Arsenal signs up renewable experts as official energy partner

Arsenal Football Club has unveiled a new marque signing, as the UK's largest solar energy investor becomes the club's official UK energy partner in a move that will see the Emirates Stadium powered by renewable energy.

The London-based club will partner with Octopus Energy to develop a long-term plan to source renewable power supplies to the club – including its 60,000-seater stadium – as well as offering a new renewable electricity tariff to UK-based Arsenal supporters.

Arsenal’s chief commercial officer Vinai Venkatesham told the club’s website: “We are delighted to be partnering with Octopus Energy, who become our first official energy partner. This partnership with Octopus is a positive step towards improving our contribution to environmental sustainability. We will be working closely with them to develop renewable power supplies, as well as providing special offers for Arsenal fans in the UK. We look forward to supporting Octopus Energy in the growth of their business.”

As part of the partnership, Octopus Energy will receive branding rights for all domestic fixtures played at the Emirates in an attempt to broaden the company’s reach. Since Octopus Energy launched to consumers in April earlier this year, it has signed-up more than 40,000 energy accounts to a “fair pricing” 100% renewable tariff commitment.

“Becoming Arsenal’s first energy partner is a massive step for us in championing greener, fairer energy for Britain,” Octopus Energy’s Greg Jackson said. “We are thrilled to be working with the club to switch Emirates Stadium to green energy.

“We are passionate that greener energy is critical to the future of our planet, and for many people can be cheaper than with big energy companies. Arsenal and Octopus are both leaders in their fields, and we look forward to working closely together to take this message to their fans and the wider football audience.”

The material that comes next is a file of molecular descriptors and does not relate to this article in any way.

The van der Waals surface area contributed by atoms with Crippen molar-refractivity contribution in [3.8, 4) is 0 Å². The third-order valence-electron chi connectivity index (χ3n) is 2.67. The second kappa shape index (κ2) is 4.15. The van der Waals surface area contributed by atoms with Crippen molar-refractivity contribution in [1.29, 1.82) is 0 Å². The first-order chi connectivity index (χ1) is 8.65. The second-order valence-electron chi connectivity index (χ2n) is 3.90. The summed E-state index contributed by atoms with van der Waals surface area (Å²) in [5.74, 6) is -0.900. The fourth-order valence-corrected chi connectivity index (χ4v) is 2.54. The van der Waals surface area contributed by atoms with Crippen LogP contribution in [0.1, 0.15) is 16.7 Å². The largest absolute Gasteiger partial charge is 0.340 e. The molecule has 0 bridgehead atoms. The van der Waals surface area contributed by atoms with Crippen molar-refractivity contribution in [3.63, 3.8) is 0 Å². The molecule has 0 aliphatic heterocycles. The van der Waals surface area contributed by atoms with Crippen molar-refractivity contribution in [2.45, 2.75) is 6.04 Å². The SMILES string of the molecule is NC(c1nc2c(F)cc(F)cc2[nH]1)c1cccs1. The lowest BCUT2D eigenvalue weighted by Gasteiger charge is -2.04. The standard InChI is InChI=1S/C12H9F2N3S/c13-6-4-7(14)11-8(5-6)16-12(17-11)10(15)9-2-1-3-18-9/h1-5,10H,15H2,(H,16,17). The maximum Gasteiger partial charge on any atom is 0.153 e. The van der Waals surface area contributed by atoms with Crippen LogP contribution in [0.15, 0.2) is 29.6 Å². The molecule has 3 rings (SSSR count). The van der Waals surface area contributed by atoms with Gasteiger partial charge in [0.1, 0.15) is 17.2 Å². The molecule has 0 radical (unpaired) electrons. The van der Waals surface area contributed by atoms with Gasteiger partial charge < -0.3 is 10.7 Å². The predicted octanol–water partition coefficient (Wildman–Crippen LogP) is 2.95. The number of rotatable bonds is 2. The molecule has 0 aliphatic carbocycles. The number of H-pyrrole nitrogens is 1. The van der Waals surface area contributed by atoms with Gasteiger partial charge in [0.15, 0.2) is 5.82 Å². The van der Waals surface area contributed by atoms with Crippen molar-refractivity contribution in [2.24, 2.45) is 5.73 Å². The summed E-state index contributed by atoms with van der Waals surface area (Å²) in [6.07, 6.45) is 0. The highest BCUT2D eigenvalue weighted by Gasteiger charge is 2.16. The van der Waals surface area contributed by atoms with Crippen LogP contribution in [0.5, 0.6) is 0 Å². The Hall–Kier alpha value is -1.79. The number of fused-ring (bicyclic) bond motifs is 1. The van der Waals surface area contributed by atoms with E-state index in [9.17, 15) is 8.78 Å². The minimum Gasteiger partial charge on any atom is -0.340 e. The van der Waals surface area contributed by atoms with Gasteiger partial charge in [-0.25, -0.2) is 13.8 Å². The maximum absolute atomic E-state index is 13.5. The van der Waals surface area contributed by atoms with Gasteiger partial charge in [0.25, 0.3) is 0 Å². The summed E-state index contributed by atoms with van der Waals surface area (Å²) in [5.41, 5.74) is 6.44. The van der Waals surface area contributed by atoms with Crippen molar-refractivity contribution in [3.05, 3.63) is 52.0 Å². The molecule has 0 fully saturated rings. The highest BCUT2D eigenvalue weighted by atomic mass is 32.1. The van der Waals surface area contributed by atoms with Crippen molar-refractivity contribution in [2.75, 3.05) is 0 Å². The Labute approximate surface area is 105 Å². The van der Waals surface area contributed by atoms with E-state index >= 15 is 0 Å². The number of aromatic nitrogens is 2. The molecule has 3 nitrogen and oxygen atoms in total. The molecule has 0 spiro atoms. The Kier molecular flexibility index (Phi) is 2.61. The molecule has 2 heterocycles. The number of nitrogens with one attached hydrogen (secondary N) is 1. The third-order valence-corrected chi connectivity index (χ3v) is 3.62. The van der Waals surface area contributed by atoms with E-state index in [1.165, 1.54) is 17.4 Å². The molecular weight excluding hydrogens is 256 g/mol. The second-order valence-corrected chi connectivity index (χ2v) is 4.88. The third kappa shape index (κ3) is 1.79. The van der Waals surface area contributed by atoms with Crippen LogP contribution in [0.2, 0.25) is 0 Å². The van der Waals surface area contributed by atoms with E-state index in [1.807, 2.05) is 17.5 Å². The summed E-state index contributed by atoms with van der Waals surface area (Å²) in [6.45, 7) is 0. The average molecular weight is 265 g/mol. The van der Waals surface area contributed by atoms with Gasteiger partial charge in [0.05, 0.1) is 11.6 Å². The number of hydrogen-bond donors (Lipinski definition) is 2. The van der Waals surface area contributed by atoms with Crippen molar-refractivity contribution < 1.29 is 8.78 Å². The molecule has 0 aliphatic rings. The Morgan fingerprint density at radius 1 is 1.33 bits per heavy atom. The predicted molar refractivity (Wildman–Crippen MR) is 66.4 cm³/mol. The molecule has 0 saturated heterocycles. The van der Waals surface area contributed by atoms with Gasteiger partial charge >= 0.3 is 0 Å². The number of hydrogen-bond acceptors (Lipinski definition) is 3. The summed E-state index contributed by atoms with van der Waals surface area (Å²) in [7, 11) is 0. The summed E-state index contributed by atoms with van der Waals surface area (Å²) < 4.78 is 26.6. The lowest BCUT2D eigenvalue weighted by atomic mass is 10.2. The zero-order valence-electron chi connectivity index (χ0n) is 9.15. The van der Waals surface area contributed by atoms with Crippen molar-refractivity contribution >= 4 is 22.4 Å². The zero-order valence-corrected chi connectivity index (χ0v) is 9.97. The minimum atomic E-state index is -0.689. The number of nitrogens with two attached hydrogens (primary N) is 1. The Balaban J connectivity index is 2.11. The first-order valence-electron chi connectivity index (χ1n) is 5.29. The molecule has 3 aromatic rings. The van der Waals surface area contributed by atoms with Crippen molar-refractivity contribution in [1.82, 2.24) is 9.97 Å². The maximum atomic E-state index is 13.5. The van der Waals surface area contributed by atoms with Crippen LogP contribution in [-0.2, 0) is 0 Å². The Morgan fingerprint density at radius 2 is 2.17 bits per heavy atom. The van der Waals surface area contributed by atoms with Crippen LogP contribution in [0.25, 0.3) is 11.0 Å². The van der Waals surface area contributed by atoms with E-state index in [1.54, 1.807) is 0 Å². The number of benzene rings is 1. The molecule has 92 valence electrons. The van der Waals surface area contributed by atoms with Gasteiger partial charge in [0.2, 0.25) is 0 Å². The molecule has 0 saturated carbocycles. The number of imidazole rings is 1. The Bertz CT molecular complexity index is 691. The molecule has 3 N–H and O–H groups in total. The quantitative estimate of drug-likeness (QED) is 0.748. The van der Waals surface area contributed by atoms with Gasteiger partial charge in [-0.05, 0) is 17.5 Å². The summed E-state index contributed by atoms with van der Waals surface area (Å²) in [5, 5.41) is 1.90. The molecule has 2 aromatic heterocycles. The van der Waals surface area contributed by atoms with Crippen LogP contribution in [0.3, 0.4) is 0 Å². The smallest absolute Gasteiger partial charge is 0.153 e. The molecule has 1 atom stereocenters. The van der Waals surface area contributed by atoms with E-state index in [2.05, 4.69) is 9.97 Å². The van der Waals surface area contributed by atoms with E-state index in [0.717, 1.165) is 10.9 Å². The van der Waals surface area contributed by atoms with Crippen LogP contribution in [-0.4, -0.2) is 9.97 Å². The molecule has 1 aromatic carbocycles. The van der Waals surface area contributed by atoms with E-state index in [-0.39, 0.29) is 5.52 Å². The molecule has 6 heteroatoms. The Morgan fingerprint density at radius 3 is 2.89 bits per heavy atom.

Gunning for green

Arsenal’s move to the Emirates Stadium saw a raft of new sustainability measures implemented, including the use of voltage optimisation equipment and LED lights which have reduced power use by up to 20%.

The stadium’s recycling policy sees waste minimisation across the club, as well as the recycling of plastic and glass for fans on matchdays. The club says it recycles an average of 10 tonnes of cardboard and plastic, as well as diverting 1.5 tonnes of glass from landfill, per match. During the process of building the new stadium, the club also invested £390m into a redevelopment programme for the surrounding area, which included a new £60m Waste Recycling Centre.

The club’s former midfielder Mathieu Flamini is also making waves in the low-carbon market, after revealing an eight-year secret plan that has seen him set up a market-leading biofuel technology firm in a sector worth up to £20bn.

The French footballer set up GF Biochemicals in 2008, and it is reportedly a leader in developing levulinic acid (LA) – a green alternative to oil that can be used in biofuels, cosmetics, plastics and food preservatives.

Matt Mace

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